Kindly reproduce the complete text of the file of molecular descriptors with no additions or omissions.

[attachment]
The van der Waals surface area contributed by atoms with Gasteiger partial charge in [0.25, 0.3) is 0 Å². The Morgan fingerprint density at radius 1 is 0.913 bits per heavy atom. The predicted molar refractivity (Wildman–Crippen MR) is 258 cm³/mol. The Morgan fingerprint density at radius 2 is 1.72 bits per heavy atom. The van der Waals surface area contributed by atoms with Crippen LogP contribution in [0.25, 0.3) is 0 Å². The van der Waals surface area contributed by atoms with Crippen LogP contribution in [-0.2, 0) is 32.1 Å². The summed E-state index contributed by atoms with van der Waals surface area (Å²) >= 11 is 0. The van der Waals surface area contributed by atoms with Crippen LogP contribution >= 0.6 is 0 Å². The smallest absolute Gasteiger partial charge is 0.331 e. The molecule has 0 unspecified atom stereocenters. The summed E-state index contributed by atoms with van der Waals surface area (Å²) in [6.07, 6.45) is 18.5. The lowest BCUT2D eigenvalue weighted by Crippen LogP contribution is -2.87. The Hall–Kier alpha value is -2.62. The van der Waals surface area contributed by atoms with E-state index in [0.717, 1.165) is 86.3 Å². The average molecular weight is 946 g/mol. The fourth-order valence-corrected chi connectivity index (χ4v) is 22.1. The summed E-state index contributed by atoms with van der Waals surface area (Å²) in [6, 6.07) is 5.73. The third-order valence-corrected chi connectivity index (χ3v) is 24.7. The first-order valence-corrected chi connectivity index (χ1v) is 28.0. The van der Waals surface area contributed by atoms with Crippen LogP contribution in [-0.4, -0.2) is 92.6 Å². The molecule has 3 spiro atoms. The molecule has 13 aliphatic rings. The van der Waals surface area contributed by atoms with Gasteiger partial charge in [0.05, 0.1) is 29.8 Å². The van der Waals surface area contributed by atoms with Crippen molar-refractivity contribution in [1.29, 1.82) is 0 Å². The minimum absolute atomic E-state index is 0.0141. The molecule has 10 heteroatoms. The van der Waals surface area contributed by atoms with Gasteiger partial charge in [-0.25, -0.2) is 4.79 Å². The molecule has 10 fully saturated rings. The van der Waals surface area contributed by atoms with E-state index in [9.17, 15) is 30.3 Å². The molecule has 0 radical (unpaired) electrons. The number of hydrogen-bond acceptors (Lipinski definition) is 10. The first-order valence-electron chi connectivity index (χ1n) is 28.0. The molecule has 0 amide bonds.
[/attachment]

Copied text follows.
The van der Waals surface area contributed by atoms with Gasteiger partial charge in [0.25, 0.3) is 0 Å². The Morgan fingerprint density at radius 1 is 0.913 bits per heavy atom. The predicted molar refractivity (Wildman–Crippen MR) is 258 cm³/mol. The Morgan fingerprint density at radius 2 is 1.72 bits per heavy atom. The van der Waals surface area contributed by atoms with Crippen LogP contribution in [0.25, 0.3) is 0 Å². The van der Waals surface area contributed by atoms with Crippen LogP contribution in [-0.2, 0) is 32.1 Å². The summed E-state index contributed by atoms with van der Waals surface area (Å²) >= 11 is 0. The van der Waals surface area contributed by atoms with Crippen LogP contribution >= 0.6 is 0 Å². The smallest absolute Gasteiger partial charge is 0.331 e. The molecule has 0 unspecified atom stereocenters. The summed E-state index contributed by atoms with van der Waals surface area (Å²) in [6.07, 6.45) is 18.5. The lowest BCUT2D eigenvalue weighted by Crippen LogP contribution is -2.87. The Hall–Kier alpha value is -2.62. The van der Waals surface area contributed by atoms with E-state index in [0.717, 1.165) is 86.3 Å². The average molecular weight is 946 g/mol. The fourth-order valence-corrected chi connectivity index (χ4v) is 22.1. The summed E-state index contributed by atoms with van der Waals surface area (Å²) in [6, 6.07) is 5.73. The third-order valence-corrected chi connectivity index (χ3v) is 24.7. The first-order valence-corrected chi connectivity index (χ1v) is 28.0. The van der Waals surface area contributed by atoms with Crippen LogP contribution in [-0.4, -0.2) is 92.6 Å². The molecule has 3 spiro atoms. The molecule has 13 aliphatic rings. The van der Waals surface area contributed by atoms with Gasteiger partial charge in [0.05, 0.1) is 29.8 Å². The van der Waals surface area contributed by atoms with Crippen molar-refractivity contribution in [1.29, 1.82) is 0 Å². The minimum absolute atomic E-state index is 0.0141. The molecule has 10 heteroatoms. The van der Waals surface area contributed by atoms with Gasteiger partial charge in [-0.25, -0.2) is 4.79 Å². The molecule has 10 fully saturated rings. The van der Waals surface area contributed by atoms with E-state index in [9.17, 15) is 30.3 Å². The molecule has 0 radical (unpaired) electrons. The number of hydrogen-bond acceptors (Lipinski definition) is 10. The first-order valence-electron chi connectivity index (χ1n) is 28.0. The molecule has 0 amide bonds.